Histologic grade   0.027 
    G1 2.2% 4.4%  
    G2, G3 67.8% 17.8%  
    No data 4.4% 3.3%  
Stage   N.S. (0.619) 
    I, II 38.9% 7.8%  
    III 21.1% 8.9%  
    IV 12.2% 4.4%  
    No data 2.2% 4.4%  

Abbreviations: +, positive staining; −, negative staining; N.S., not significant.

Additional pathologic analyses showed that no significant differences were observed in the tumor size, lymph node metastasis, distant metastasis, or stages between Cdh1-positive and -negative patients (Table 1B). Interestingly, positive Cdh1 is more frequently observed in high-grade tumors with statistically significant difference seen between grade 1 tumor (Cdh1+; 66.6%) and grade 2 and 3 tumors (Cdh1+; 20.7%; P = 0.027, χ2 test; Fig. 4B). Results from the clinicopathologic analysis indicate that abundant Cdh1 is correlated with low histologic grade tumor, and therefore, suggest that loss of Cdh1 could be associated with aggressive cellular behavior and potentially poor prognosis for patients with breast cancer.

Prognostic implication of APCCdh1 in patients with breast cancer. The results from the tissue array suggest a potential function for Cdh1 in suppressing breast tumor progression. To correlate such results based on the molecular dissection to prognostic relevance, we have carried out a prognostic analysis for the APCCdh1-Skp2-p27 axis for patients with breast cancer. We analyzed disease-free survival (DFS) for patients with breast cancer. A different set of 105 breast cancer samples comprising 54 stage I cases, 30 stage II cases, 12 stage III cases, 6 stage IV cases, and 3 unknown, with at least 1 year (mean, 613.1 days) of follow-up, was independently analyzed immunohistochemically.

Among the 105 samples, 31 (29.5%) of the cases detected were Cdh1 positive, which is consistent with observations in tissue arrays (Table 1A). There were no significant differences in patient's backgrounds, including treatment strategy, between these groups. DFS in these patients are shown in Fig. 5, with the time of failure being 755 days (25%) and 1,764 days (75%), respectively, and the median time of DFS being 1,190 days (Fig. 5A). Meanwhile, analyses of additional breast cancer markers, including estrogen receptor, human epidermal growth factor receptor type 2, as well as the relevant disease stage were included in the DFS assay for Cdh1 (Fig. 5A, Supplementary Table S1). As to the status of Cdh1 and stage, the results from the Kaplan-Meier analysis showed significant differences in DFS of the stratified patients (log-rank P = 0.028; hazard ratio, 0.47; 95% confidence interval, 0.187-0.923 according to Cdh1; log-rank P < 0.001; hazard ratio, 0.20; 95% confidence interval, 0.076-0.452 according to stage; Fig. 5). In the Cdh1-positive population, the median time of failure was 1,390 days, whereas 968 days is the median time of failure in Cdh1 negative patients.

Fig. 5.

Summary of DFS analysis of patients according to Cdh1 levels as well as stage of disease. A, expression profile of APCCdh1-Skp2-p27 cascade in breast cancer tisseus and their adjacent normal breast epithelial tissues. B, correlation of Cdh1 and clinicopathologic variables in patients with breast cancer. Cdh1 status was significantly correlated with DFS duration (B and D).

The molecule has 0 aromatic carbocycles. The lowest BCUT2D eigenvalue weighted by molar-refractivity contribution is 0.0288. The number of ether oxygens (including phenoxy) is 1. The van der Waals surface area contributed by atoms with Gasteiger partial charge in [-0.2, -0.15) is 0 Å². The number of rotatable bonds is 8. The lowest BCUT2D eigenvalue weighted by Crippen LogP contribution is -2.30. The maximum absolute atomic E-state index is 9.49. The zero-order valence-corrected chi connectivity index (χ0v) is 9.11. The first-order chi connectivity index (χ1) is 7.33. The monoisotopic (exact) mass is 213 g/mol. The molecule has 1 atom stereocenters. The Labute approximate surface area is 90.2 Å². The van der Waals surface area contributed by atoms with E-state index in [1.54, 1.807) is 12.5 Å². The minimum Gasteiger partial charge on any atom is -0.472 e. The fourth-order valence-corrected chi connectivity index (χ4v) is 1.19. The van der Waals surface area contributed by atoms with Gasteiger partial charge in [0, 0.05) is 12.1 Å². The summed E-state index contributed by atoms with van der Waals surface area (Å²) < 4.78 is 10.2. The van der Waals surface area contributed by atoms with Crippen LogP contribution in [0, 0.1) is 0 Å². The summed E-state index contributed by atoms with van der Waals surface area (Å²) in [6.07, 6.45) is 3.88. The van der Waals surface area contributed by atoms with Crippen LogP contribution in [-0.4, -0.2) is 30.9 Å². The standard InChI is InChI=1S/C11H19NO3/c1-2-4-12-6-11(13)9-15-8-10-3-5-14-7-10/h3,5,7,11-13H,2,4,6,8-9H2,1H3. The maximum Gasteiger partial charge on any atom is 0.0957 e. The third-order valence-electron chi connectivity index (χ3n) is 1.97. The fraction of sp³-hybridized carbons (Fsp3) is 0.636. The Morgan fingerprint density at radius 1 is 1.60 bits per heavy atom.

Fig. 5.

Summary of DFS analysis of patients according to Cdh1 levels as well as stage of disease. A, expression profile of APCCdh1-Skp2-p27 cascade in breast cancer tisseus and their adjacent normal breast epithelial tissues. B, correlation of Cdh1 and clinicopathologic variables in patients with breast cancer. Cdh1 status was significantly correlated with DFS duration (B and D).

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To further address the benefit of Cdh1 in the same stage of disease, we only analyzed the DFS for the early stage (stage I and II) populations. As shown in Fig. 5D, the Cdh1-positive group showed a favorable outcome (log-rank P = 0.0699; hazard ratio, 0.41; 95% confidence interval, 0.095-1.003), which means that DFS in the Cdh1-positive group was 3,712 days, whereas 968 days was measured in the Cdh1-negative group. Taken together, these results indicate that Cdh1 has an appreciable function in suppressing breast tumorigenesis and could be a potential prognostic molecule in patients with breast cancer.

Regulation of G1-S transition during the cell cycle through Skp2-p27-cyclin E/CDK2 is thought to be an important mechanism governing tumorigenesis (32). Loss of control for this regulatory cascade has been implicated in multiple types of cancers (1, 31). Previous studies have revealed that aberration in components of the above pathway tightly correlate with different types of breast cancers (1). Recent demonstration that Cdh1 is a critical factor of the E3 ligase in orchestrating the Skp2-p27 axis sheds a light on its potential clinical relevance (8, 9). The present work validates the role of Cdh1 in the modulation of cell proliferation in normal and transformed breast cells, and further examined its expression in breast cancer tissue as well as its prognostic effect. Our results suggest that Cdh1, in association with APC, may contribute to the deregulation of the Skp2-p27 axis in breast cancer.